This is how the story goes: Girl meets boy. Girl asks boy: "What do you do?" Boy says: "I'm a chef." Girl thinks: "Jackpot. A man who cooks."
They combat opposite schedules with late nights at the restaurant bar and lazy weekend mornings. Girl thinks: "He has his time, I have mine. It's perfect."
Girl and boy get married, buy a house, have two kids. Suddenly, opposite schedules lose their luster. Boy sees head chef more than wife and kids. Girl and boy become the proverbial ships passing in the night. Boy works a lot, and girl is sometimes bitter.
But girl watches boy mature as a chef, wax poetic about beautiful cheeses and slow-cooked meats, and offer up his heart to the kitchen deities who are neither patient nor sympathetic. Girl realizes that his organic make-up is less blood and bone than it is beurre blanc sauce and the cumulative sweat of generations of hardened, fanatically devoted cooks who sneak toasted hamburger buns in the fifteen seconds between tickets so waiting guests can savor a precise sculpture of meat, starch, veg and sauce.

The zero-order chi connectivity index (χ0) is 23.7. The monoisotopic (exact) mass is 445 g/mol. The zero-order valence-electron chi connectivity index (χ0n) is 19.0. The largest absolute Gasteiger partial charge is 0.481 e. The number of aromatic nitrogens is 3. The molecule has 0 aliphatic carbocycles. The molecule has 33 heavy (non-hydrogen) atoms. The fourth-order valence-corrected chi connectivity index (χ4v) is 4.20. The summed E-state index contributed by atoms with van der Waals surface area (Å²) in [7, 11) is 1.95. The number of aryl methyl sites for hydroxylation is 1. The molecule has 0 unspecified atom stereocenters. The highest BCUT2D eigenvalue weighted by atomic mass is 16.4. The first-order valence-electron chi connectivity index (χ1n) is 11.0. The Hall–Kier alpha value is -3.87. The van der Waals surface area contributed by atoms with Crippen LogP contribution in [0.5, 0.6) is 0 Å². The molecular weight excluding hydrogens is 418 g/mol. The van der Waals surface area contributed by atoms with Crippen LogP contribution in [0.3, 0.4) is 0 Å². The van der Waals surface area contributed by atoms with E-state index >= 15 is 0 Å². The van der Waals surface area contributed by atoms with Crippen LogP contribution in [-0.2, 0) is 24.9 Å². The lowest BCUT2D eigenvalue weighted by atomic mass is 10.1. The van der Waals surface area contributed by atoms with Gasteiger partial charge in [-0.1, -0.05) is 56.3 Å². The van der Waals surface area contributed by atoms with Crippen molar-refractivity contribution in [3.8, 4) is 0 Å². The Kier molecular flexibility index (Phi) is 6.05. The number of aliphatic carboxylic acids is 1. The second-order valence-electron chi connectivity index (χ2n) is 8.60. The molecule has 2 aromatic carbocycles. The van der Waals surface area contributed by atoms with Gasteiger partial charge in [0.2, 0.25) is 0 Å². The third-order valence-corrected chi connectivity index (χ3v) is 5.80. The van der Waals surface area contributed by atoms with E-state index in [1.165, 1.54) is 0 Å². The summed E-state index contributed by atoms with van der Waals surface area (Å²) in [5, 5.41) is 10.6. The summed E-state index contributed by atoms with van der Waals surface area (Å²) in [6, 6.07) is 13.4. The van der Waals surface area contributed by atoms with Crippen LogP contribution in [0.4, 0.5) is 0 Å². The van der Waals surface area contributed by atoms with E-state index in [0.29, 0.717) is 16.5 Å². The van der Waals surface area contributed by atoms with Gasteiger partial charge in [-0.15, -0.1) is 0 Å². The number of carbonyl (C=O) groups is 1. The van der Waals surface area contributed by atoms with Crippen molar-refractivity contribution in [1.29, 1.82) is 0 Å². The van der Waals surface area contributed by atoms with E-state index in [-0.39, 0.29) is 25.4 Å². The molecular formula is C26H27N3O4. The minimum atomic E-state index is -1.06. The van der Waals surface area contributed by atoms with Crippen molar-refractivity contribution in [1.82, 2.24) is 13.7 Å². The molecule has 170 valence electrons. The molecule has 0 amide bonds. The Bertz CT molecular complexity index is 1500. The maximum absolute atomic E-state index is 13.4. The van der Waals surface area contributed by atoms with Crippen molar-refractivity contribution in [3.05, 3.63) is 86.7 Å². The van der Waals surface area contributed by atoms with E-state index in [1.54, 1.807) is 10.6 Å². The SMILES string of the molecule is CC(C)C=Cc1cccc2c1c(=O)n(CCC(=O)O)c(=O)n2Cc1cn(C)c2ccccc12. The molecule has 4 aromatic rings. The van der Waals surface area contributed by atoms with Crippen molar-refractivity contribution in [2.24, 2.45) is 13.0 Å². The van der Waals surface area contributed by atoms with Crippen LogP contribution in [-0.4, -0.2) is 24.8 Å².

Girl knows that not all who wield the knife are artists, but that boy is one of them, and her heart softens. Girl realizes that boy's pride in his craft widens her love. Girl accepts status as Kitchen Widow. Boy continues to work a lot, and as girl and the kids eat pasta with marinara sauce for the tenth time that month, girl eagerly waits for the precious thirty minutes of conversation she and boy will have after the kitchen has been closed, wrapped and scrubbed.
Girl thinks: "Still a jackpot."